Oaklahoma monthly wild horse and burro adoption event

Release Date: 12/27/11
Contacts: 866-468-7826

Pauls Valley, OK, Boasts Region’s Largest Wild Horse and Burro Facility Adoptions Held Every Second Tuesday, 8 a.m. – noon

PAULS VALLEY, Oklahoma—Attentive travelers along Interstate 35 about an hour south of Oklahoma City will find an uncommon sight in this part of the country: Hundreds of wild horses grazing leisurely along the banks of the Washita River. The Garvin County seat is home to one of the largest wild horse and burro short-term holding facilities east of the Rockies. It’s not a tourist destination, as such, but the site is open to the public one day a month.

The U.S. Bureau of Land Management (BLM) runs the 400-acre facility as a regional hub for its national Wild Horse and Burro Adoption Program. Every second Tuesday, the BLM opens the gates to allow locals an opportunity to adopt one of these “living legends.” Upcoming dates: Tuesday, January 10, 2012, and Tuesday, February 14, 2012, from 8:00 a.m. to noon.

These are adult and yearling horses and burros that once roamed free on public lands in the West.  The BLM periodically removes excess animals from the range in order to maintain healthy herds and to protect other rangeland resources. The adoption program is essential for achieving these important management goals.

A mixed group of 50-plus animals is offered each month, often including burros and young horses. Yearling and weanling horses come from mares that were bred in the wild and gave birth in captivity. The young horses themselves have never lived in the wild but are eligible for adoption as if they had.

Adoption Qualifications
Application approval is required and can be done on site.  To qualify to adopt, one must be at least 18 years old with no record of animal abuse. Adopters must have a minimum of 400 square feet of corral space per animal, with free access to food, water and shelter.  A six-foot corral fence is required for adult horses and five feet for yearlings. All animals must be loaded in covered stock-type trailers with swing gates and sturdy walls and floors. BLM staff will be on hand to assist with the short application process, answer any questions and load horses.

Adoption Fees
The standard adoption fee is $125, as set by law. If more than one person is interested in the same animal, and oral auction will be held to determine the adopter and fee.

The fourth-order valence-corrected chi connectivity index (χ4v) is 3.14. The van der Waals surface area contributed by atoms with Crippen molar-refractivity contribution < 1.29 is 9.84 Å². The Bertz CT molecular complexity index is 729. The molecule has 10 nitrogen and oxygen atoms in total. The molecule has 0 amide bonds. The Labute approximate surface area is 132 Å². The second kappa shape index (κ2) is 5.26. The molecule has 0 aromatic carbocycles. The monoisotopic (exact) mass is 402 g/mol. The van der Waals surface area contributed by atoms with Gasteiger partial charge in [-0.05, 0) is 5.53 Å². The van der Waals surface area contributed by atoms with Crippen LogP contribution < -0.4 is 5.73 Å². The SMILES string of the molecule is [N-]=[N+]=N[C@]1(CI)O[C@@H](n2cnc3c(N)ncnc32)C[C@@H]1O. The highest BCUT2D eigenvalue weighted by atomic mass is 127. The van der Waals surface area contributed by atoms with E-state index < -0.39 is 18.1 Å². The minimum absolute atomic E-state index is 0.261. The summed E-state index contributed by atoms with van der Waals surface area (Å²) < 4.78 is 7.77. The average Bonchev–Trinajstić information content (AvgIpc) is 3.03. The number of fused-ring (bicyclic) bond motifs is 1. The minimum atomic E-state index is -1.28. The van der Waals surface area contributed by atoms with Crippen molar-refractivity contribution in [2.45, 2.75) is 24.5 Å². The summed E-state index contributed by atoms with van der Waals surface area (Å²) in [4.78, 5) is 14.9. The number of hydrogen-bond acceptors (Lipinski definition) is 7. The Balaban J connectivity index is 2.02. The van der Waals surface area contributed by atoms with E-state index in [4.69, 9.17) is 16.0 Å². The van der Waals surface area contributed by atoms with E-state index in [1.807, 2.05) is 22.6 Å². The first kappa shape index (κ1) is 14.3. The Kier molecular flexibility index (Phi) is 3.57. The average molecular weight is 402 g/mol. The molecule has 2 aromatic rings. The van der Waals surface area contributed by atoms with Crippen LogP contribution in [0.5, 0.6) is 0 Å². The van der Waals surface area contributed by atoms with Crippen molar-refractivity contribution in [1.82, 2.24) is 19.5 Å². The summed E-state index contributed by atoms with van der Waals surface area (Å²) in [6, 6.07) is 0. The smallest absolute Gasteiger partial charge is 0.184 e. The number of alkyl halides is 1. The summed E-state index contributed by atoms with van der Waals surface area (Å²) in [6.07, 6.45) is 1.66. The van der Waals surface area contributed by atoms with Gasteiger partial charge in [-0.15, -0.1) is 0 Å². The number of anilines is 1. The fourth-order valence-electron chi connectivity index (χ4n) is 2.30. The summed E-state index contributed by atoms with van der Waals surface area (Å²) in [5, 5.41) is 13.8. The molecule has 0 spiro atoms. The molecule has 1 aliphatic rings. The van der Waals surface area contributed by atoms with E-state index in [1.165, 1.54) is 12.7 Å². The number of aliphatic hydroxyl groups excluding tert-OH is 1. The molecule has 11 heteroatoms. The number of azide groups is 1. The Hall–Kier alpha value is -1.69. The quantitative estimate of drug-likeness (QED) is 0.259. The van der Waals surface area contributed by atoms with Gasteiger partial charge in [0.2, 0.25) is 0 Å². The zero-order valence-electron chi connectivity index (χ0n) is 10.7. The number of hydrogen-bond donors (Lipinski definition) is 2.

$500 Adoption Incentive
BLM pays a one-time $500 care-and-feeding allowance to adopters of selected horses at least four years old. The allowance is paid in full after one year when adopters receive official ownership title for their horse(s). All standard adoption conditions and fees apply.  A limited number of eligible horses will be available. Younger horses, burros and trained animals are not eligible for this incentive.

Wild horses and burros – iconic symbols of America’s western heritage – are renowned for their strength, endurance, agility and intelligence, characteristics bred into them in the wild that make them ideal for work or recreation. Since 1973, the BLM has placed more than 225,000 of these “living legends” in approved homes across the country.

For more information, call toll-free 866-4-MUSTANGS (866.468.7826) or visit www.blm.gov/nm.

Directions to the Pauls Valley Adoption Center: From I-35, take Exit 74 (Kimberlin Rd.) west about one quarter mile to facility entrance.

The BLM manages more than 245 million acres of public land, the most of any Federal agency. This land, known as the National System of Public Lands, is primarily located in 12 Western states, including Alaska. The BLM also administers 700 million acres of sub-surface mineral estate throughout the nation. In Fiscal Year (FY) 2011, recreational and other activities on BLM-managed land contributed more than $130 billion to the U.S. economy and supported more than 600,000 American jobs. The Bureau is also one of a handful of agencies that collects more revenue than it spends. In FY 2012, nearly $5.7 billion will be generated on lands managed by the BLM, which operates on a $1.1 billion budget. The BLM’s multiple-use mission is to sustain the health and productivity of the public lands for the use and enjoyment of present and future generations. The Bureau accomplishes this by managing such activities as outdoor recreation, livestock grazing, mineral development, and energy production, and by conserving natural, historical, cultural, and other resources on public lands.
Last updated: 01-03-2012